We can use an interactive chart in Logos' Exegetical Guide to determine the frequency of a word in the New Testament. Our word, dunamis (δύναμις), occurs 119 times. Although this is interesting, this statistic only provides us with a panoramic landscape. We must supplement it with details of the terrain—the context (or specific distribution) of each occurrence. We can use Logos' concordance function or Strong's to ascertain the predominant meanings attached to this word by the New Testament authors.
Whenever we study a word, we should focus on how it is being used in the passage we are investigating. The fact that Luke uses the word dunamis (δύναμις) fifteen times throughout his account—a frequency equaled only by Paul in 1 Corinthians—establishes that "power" is a central theme and emphasis of his Gospel.
Now that we know that "power" is a central theme in Luke's Gospel, we need to determine how the word is used throughout the book. Each occurrence of the word can be categorized by what it describes. When we categorize the different occurrences of dunamis (δύναμις) in Luke's Gospel, we find that it describes four things.
In the beginning of Luke's Gospel dunamis (δύναμις) comes from the "Most High" (Luke 1:35). However, once Jesus endures a period of testing in the wilderness there is a shift. Jesus becomes "filled with the power of the Spirit" (Luke 4:14). From this point onwards, Jesus independently uses and distributes divine power, like God the Father (Luke 9:1; 10:19). Luke uses "power" to establish Jesus' divine identity. Jesus' "power" causes onlookers to scratch their heads and ponder the identity and message of Jesus (Luke 4:36).
Now that we have determined how Luke uses the term in general, we can return to Luke 8:46 to reassess the meaning of dunamis (δύναμις) in light of our entire investigation.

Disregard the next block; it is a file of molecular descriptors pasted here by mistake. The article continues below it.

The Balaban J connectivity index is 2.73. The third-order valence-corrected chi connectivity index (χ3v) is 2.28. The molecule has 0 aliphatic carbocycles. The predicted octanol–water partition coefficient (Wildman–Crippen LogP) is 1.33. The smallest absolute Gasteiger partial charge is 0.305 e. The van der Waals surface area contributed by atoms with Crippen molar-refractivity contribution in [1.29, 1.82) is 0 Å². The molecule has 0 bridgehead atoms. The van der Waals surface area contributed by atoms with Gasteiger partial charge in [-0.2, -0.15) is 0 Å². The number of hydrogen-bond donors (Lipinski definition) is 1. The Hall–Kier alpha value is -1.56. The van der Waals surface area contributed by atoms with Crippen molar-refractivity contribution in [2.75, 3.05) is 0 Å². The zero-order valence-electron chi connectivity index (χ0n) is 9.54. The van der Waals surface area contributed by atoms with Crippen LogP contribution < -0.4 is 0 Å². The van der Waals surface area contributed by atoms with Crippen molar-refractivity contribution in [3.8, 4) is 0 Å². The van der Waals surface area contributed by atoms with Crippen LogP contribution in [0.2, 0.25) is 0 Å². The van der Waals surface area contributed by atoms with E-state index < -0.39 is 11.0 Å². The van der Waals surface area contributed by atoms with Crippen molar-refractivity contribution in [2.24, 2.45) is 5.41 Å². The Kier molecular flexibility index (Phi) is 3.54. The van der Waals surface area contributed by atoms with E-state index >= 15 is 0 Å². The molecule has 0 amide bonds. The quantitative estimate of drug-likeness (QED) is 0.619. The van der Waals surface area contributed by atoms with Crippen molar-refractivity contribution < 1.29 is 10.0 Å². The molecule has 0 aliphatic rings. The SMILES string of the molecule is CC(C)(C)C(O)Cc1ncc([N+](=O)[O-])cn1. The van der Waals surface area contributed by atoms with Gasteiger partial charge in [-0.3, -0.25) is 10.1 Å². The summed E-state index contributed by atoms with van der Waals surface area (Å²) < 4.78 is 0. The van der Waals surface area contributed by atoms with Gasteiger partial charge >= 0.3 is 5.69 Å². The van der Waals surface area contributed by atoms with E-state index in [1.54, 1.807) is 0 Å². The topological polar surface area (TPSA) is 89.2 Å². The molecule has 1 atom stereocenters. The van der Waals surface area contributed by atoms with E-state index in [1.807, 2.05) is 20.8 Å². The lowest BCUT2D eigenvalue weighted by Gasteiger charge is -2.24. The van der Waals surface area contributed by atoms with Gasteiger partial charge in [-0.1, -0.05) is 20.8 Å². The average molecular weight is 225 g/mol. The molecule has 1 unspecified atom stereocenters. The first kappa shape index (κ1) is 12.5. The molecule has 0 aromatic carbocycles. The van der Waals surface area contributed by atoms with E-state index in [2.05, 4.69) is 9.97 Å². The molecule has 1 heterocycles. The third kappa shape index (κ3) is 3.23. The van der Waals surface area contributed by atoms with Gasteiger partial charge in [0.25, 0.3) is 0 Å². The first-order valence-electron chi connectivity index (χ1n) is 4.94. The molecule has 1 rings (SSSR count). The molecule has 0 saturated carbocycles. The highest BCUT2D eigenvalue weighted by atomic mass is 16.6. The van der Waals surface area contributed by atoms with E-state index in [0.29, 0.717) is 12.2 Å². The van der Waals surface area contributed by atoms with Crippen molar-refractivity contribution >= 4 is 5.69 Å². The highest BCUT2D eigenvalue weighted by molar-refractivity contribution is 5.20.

The use of "dunamis" in Luke:
-God (1:35; 4:14)
-Jesus' heavenly authority (21:27; 22:69)
-Jesus' miracles (10:13; 19:37)
-Jesus' healing ministry (5:17; 6:19; 8:46)
Step 4: Revisit the Passage to Find the Meaning of the Word in Context
Judging from the usage of the term in various contexts (and specifically in Luke's Gospel), it seems fair to conclude that this occurrence of dunamis (δύναμις) refers to the divine power contained and originated in the person of Jesus.
The purpose of Luke 8:46 is to highlight the connection between Jesus' divinity and the actions performed in his healing ministry. Numerous times throughout Jesus' healing ministry, divine "power" finds its source in him (Luke 5:17; 6:19; 8:46). Dunamis (δύναμις) in Luke 8:46 subtly expresses that the presence and effect of "power" in Jesus' earthly ministry indicates his divine identity.
To review: The Greek writers used dunamis (δύναμις) to describe spiritual and universal "powers". The translators of the Greek Old Testament (Septuagint) used the word to describe something that originated from, and was distributed by, God. Among other usages, Luke primarily used "power" to describe something God the Father and Jesus possessed.
*A lexicon is an in-depth dictionary about a specific corpus of writings. Because of this, lexicons can contain more lengthy and detailed entries than dictionaries.
Koine (Common) Greek
The New Testament was written in Koine Greek (Κοινὴ Ελληνική). Koine Greek, or Common Greek, was a dialect that began during the reign of Alexander the Great (336-323 BC) and continued to be spoken until about 500 CE. Unlike many of the philosophical works before it (written in Attic Greek), the New Testament was addressed to a popular and diverse audience, comprised primarily of lower class individuals. Thus, it was written in the dialect of the people.
Publication date: March 17, 2010